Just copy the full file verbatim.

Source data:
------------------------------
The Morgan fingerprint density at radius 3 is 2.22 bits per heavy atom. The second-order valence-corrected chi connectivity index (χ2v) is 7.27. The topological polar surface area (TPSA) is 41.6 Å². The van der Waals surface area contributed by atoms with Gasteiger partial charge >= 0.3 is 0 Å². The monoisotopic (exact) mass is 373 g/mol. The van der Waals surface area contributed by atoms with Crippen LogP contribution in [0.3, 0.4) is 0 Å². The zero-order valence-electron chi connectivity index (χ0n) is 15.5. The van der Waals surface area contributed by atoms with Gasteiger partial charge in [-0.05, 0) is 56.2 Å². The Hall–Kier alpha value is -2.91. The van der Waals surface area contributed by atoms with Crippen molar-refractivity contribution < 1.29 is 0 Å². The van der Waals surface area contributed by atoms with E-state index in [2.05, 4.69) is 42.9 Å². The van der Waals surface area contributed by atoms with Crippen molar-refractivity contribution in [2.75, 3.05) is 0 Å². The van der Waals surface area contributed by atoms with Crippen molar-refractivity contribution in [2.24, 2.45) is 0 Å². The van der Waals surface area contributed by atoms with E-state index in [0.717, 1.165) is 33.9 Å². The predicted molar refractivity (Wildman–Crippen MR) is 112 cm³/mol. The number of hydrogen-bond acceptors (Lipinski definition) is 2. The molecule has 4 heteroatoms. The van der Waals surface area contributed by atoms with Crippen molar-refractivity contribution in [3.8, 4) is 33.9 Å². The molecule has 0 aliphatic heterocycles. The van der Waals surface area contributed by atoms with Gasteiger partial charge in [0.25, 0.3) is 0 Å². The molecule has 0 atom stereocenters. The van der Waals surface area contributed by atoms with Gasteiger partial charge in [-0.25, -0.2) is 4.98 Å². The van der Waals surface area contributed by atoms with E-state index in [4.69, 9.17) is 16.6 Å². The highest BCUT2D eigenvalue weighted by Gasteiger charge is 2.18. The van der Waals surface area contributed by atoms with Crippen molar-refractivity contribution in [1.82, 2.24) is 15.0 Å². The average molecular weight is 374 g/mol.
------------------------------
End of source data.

The Morgan fingerprint density at radius 3 is 2.22 bits per heavy atom. The second-order valence-corrected chi connectivity index (χ2v) is 7.27. The topological polar surface area (TPSA) is 41.6 Å². The van der Waals surface area contributed by atoms with Gasteiger partial charge >= 0.3 is 0 Å². The monoisotopic (exact) mass is 373 g/mol. The van der Waals surface area contributed by atoms with Crippen LogP contribution in [0.3, 0.4) is 0 Å². The zero-order valence-electron chi connectivity index (χ0n) is 15.5. The van der Waals surface area contributed by atoms with Gasteiger partial charge in [-0.05, 0) is 56.2 Å². The Hall–Kier alpha value is -2.91. The van der Waals surface area contributed by atoms with Crippen molar-refractivity contribution < 1.29 is 0 Å². The van der Waals surface area contributed by atoms with E-state index in [2.05, 4.69) is 42.9 Å². The van der Waals surface area contributed by atoms with Crippen molar-refractivity contribution in [2.75, 3.05) is 0 Å². The van der Waals surface area contributed by atoms with Crippen molar-refractivity contribution in [2.24, 2.45) is 0 Å². The van der Waals surface area contributed by atoms with E-state index in [0.717, 1.165) is 33.9 Å². The predicted molar refractivity (Wildman–Crippen MR) is 112 cm³/mol. The number of hydrogen-bond acceptors (Lipinski definition) is 2. The molecule has 4 heteroatoms. The van der Waals surface area contributed by atoms with Crippen molar-refractivity contribution in [3.8, 4) is 33.9 Å². The molecule has 0 aliphatic heterocycles. The van der Waals surface area contributed by atoms with Gasteiger partial charge in [0.25, 0.3) is 0 Å². The molecule has 0 atom stereocenters. The van der Waals surface area contributed by atoms with Gasteiger partial charge in [-0.25, -0.2) is 4.98 Å². The van der Waals surface area contributed by atoms with E-state index in [4.69, 9.17) is 16.6 Å². The highest BCUT2D eigenvalue weighted by Gasteiger charge is 2.18. The van der Waals surface area contributed by atoms with Crippen molar-refractivity contribution in [1.82, 2.24) is 15.0 Å². The average molecular weight is 374 g/mol.